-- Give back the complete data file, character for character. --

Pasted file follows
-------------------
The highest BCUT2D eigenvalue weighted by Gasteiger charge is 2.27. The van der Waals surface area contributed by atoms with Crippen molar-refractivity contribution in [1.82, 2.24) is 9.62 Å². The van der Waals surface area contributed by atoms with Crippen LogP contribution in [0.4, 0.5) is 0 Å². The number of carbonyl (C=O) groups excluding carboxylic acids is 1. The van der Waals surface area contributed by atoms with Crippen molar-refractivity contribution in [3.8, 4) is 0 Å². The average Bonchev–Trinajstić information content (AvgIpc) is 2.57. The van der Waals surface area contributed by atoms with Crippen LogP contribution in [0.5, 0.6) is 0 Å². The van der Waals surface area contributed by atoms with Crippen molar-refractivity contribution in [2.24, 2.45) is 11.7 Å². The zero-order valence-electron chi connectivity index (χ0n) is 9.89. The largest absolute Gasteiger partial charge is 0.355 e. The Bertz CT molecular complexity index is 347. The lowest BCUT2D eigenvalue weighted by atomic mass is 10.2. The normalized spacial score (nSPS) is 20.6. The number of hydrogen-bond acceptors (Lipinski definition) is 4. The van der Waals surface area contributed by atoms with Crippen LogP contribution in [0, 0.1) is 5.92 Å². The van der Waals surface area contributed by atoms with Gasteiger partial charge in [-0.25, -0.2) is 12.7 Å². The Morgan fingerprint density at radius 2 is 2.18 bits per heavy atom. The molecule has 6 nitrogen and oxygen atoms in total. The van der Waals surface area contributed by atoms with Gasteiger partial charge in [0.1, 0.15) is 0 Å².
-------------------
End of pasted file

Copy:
The highest BCUT2D eigenvalue weighted by Gasteiger charge is 2.27. The van der Waals surface area contributed by atoms with Crippen molar-refractivity contribution in [1.82, 2.24) is 9.62 Å². The van der Waals surface area contributed by atoms with Crippen LogP contribution in [0.4, 0.5) is 0 Å². The number of carbonyl (C=O) groups excluding carboxylic acids is 1. The van der Waals surface area contributed by atoms with Crippen molar-refractivity contribution in [3.8, 4) is 0 Å². The average Bonchev–Trinajstić information content (AvgIpc) is 2.57. The van der Waals surface area contributed by atoms with Crippen LogP contribution in [0.5, 0.6) is 0 Å². The van der Waals surface area contributed by atoms with Crippen molar-refractivity contribution in [2.24, 2.45) is 11.7 Å². The zero-order valence-electron chi connectivity index (χ0n) is 9.89. The largest absolute Gasteiger partial charge is 0.355 e. The Bertz CT molecular complexity index is 347. The lowest BCUT2D eigenvalue weighted by atomic mass is 10.2. The normalized spacial score (nSPS) is 20.6. The number of hydrogen-bond acceptors (Lipinski definition) is 4. The van der Waals surface area contributed by atoms with Crippen LogP contribution in [0, 0.1) is 5.92 Å². The van der Waals surface area contributed by atoms with Gasteiger partial charge in [-0.25, -0.2) is 12.7 Å². The Morgan fingerprint density at radius 2 is 2.18 bits per heavy atom. The molecule has 6 nitrogen and oxygen atoms in total. The van der Waals surface area contributed by atoms with Gasteiger partial charge in [0.1, 0.15) is 0 Å².